The “House of God” was written by Samuel Shem. It was about a doctor, freshly graduated from medical school, and starting his internal medicine residency. I had to re-start reading the book about three times, because each time I’d get about half-way through and then something would come up. When I’d try to pick up from where I left off, I’d be so lost that I just thought it better to start at the beginning. I wasn’t a big fan of the work. I mean, the story was interesting to read as a medical student, but the writing style was ugh for me to follow. And I thought the protagonist was far too pessimistic and cynical.
When I started my fourth year internal medicine elective in the general internal department, I felt like I was at the BMS Hospital myself. Gomers and gomeres abound. One gomere yelling, “Ma’am! Ma’am! Ma’am!” over and over again somewhere down the hall. Another patient urinating in his bed pan in the hall. The smell of C. diff diarrhea floating abound. I lost count of how many palliative patients there were on the ward. Many were frequent fliers. I don’t think I saw a single patient under the age of 40 during my stay there.
Maybe it was the book, but my view of internal medicine has forever been tainted. And having shifts in the ER was the worst. Awesome trauma cases would roll in. All the doctors would jump to their feet to see what had come in. As a student, I was excited, watching all the action. I even got to perform CPR on a patient one time. But that was about as exiting as it got. Because these cases would be handled by the surgical side of ER. As an internist, I got stuck with the headaches, the pneumonias, the diarrheas, and the drunks. And there was no treatment. There was partial diagnosis. There was the BUFF and TURF, as Shem would put it. Every single patient, every single ER shift. The resident I worked with prided herself with clearing all the beds – either through discharge, or by shipping the patient off to another department.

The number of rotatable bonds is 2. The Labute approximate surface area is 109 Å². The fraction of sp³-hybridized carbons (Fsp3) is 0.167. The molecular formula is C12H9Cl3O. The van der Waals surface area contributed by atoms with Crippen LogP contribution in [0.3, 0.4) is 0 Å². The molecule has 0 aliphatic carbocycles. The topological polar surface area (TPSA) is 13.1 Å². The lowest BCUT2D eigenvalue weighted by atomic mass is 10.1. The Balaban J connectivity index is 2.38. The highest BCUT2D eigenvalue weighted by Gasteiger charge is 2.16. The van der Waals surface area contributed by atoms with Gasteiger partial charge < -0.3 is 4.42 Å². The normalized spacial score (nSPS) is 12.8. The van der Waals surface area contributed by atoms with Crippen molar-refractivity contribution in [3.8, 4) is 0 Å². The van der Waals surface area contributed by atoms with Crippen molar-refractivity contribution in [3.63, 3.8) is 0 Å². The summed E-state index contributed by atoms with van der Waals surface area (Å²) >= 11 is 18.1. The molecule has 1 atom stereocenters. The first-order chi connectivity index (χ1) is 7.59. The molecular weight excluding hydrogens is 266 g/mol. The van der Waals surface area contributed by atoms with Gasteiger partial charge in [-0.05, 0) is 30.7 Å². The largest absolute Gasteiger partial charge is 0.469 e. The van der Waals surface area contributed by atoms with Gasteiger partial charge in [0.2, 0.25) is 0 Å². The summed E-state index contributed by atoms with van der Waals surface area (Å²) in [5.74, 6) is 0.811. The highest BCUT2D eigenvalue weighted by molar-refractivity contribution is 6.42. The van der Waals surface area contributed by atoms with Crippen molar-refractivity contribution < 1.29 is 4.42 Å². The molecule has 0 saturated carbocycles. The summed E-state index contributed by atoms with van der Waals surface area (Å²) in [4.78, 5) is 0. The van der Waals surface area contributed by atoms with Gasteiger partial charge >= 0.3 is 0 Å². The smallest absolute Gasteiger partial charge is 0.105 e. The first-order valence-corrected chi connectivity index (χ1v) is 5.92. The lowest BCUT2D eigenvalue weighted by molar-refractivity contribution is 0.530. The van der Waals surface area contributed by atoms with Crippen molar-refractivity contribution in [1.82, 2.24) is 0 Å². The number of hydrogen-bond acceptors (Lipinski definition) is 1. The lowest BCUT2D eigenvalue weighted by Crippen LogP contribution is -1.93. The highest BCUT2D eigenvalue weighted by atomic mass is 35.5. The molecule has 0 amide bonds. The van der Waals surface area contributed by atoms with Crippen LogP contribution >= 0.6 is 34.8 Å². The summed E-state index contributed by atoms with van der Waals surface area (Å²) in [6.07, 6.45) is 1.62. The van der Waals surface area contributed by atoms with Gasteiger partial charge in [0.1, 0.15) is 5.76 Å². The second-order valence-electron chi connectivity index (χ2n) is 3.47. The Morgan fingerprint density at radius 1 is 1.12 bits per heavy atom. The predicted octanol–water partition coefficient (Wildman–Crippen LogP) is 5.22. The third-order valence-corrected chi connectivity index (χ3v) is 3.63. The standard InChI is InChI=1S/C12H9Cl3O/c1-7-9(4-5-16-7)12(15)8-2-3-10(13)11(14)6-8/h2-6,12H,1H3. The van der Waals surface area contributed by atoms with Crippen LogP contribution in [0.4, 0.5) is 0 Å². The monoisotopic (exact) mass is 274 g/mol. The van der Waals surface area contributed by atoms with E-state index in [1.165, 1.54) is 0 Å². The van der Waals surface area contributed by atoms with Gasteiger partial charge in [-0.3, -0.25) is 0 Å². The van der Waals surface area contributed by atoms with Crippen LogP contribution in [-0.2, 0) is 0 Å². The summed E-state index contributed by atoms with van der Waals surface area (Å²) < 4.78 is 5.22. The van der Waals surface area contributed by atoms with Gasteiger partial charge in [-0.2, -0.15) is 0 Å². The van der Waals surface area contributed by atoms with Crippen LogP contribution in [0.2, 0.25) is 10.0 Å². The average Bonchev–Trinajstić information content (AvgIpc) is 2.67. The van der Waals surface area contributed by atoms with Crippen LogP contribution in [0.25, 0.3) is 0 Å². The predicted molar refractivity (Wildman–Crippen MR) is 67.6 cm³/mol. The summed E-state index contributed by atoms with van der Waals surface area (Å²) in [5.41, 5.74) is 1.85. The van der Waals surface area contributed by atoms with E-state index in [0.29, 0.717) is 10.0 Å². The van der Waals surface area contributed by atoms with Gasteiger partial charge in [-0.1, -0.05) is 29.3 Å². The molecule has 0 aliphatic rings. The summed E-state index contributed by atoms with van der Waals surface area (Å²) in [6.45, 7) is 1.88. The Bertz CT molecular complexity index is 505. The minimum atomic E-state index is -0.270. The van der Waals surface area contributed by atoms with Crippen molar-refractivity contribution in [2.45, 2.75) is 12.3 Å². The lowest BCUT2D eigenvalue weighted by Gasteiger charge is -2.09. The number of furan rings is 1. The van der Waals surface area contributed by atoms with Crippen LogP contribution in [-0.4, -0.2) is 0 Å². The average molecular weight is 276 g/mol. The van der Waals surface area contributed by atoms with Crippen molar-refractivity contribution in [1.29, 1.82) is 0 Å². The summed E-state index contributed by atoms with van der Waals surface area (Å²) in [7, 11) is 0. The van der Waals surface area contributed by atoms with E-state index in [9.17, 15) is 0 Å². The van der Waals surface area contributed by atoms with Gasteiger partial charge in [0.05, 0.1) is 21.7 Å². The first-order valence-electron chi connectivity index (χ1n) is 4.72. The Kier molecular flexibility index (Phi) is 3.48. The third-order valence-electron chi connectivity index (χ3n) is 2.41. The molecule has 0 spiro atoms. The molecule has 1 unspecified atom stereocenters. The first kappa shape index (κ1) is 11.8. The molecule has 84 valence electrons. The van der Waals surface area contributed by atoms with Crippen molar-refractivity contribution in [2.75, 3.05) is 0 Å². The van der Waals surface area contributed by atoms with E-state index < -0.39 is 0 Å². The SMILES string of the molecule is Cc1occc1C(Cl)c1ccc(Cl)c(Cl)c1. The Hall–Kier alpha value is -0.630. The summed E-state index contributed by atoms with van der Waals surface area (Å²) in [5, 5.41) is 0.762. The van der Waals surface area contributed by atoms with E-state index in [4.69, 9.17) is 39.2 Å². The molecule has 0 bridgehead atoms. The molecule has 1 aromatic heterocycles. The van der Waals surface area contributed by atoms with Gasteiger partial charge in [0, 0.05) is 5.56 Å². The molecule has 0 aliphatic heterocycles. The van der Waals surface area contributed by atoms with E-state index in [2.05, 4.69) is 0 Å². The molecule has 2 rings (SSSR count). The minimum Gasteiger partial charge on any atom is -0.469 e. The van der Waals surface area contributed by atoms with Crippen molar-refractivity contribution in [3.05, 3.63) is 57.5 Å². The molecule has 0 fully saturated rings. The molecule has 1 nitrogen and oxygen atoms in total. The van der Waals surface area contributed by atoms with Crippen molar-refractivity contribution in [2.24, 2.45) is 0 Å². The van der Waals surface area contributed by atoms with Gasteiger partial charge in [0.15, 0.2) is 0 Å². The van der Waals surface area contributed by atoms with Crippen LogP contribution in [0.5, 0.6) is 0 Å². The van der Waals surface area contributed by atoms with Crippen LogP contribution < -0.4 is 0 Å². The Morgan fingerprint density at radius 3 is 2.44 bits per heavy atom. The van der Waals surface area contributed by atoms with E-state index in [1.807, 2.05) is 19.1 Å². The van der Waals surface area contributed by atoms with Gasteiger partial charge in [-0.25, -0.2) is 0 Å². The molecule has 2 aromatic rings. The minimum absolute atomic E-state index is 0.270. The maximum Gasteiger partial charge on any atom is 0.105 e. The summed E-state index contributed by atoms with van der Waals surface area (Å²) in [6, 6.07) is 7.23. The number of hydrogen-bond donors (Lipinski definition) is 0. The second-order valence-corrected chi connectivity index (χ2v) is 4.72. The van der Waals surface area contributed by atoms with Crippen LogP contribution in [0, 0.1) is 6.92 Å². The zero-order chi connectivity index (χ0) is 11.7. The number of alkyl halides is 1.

When I started medical school, I always considered internal medicine as one of my top choices in case I went the medicine versus the surgical route. During the third year rotation, I hated internal medicine. But I hated it because of the way the course had been structured, and not necessarily because of the patients and practice. In fourth year, however, internal medicine has completely fallen off my choices for residency. Maybe it was Shem that did me in? Maybe my experience? Maybe a bit of both? Who knows. But what I do know is that I can’t go down that route. It’s just not for me unfortunately. But I do realize what an important field of medicine it is – if I do go into general surgery, there are many things that I’ve learned in rotations like Gastroenterology and Hepatology that come in very useful. In fact, if I go down the UK-route, I do hope to rotate through an Internal Medicine elective at some point in my Foundation year. I just can’t do it for the rest of my life.